The Glove/Review

From The Grindhouse Cinema Database

< The Glove
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The Glove has got to take the award for one of the most vaguely titled motion pictures ever released. What exactly is it about? The medical profession? A boxer and his cherished (singular) sports gear? A mysterious clue left behind at the scene of a murder?

The answer is none of the above. The Glove tells the story of a group of corrupt prison guards who, as a means of punishing “offending” inmates, don a specially-made “riot” leather and metal hand covering to beat, torture and maim their captives.

As Los Angeles bounty hunter Sam Kellogg, John (Enter The Dragon) Saxon turns in a performance filled with surprising nuance. Swaggering and cocky, but by turns sad and vulnerable (he’s trying to maintain a relationship with his “visiting rights only” young daughter), Saxon’s multi-dimensional display of emotion elevates the proceeding at hand.

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So does the presence of Rosey (The Thing With Two Heads) Grier. No stranger to exploitation cinema—and perfect at playing “serious” with a wink in his eye—Grier’s Victor Hale is a wrongfully accused man with a giant football-player frame (no stretch as Grier was a former footballer) and a heart of gold—even though he has no reservation about seeking out, pummeling and then violently killing his prison guard tormenters. He also sings and plays the guitar in an R & B band!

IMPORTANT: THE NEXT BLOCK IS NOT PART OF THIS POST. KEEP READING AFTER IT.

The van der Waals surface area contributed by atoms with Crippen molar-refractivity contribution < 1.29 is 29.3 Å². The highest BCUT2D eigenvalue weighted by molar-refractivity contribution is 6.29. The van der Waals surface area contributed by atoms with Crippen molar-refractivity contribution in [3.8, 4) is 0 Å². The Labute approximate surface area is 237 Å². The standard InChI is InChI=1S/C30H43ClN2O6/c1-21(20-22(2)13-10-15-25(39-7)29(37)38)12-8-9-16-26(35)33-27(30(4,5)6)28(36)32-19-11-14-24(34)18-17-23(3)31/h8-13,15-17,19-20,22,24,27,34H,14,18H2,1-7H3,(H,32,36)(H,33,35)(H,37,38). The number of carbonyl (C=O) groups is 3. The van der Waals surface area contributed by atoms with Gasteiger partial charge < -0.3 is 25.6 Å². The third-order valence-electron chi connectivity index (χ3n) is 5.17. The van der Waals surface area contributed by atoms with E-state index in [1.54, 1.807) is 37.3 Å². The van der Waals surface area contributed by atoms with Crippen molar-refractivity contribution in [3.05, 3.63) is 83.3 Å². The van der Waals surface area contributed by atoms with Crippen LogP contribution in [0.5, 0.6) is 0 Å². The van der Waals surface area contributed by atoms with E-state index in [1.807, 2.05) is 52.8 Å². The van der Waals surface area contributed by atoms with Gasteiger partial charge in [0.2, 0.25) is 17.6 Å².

Good Los Angeles locations, a clever script (accompanied by a start-to-finish narration by Kellogg) and several deftly choreographed fight/destroy sequences (the completely demolished car and bathroom are winners!) make for entertaining viewing. So does a peek at alternative lifestyles (a gay couple living in a bungalow in the Valley) and the discrepancy between inner-city L.A. ghetto life and L.A.’s plentiful backyard pool-laden suburbs. (Look for former screen idol Joan Blondell as a scheming but loveable elderly bookkeeper on the run.)

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Josiah Howard is the author of four books including the seminal Blaxploitation Cinema: The Essential Reference Guide. His writing credits include articles for The New York Times, Reader’s Digest and The Village Voice. A veteran of more than 100 radio broadcasts he is a regular contributor to Grindhouse Cinema Database and in 2014-15 made regular appearances on TV One’s award-winning documentary series Unsung. Visit his Official Website.
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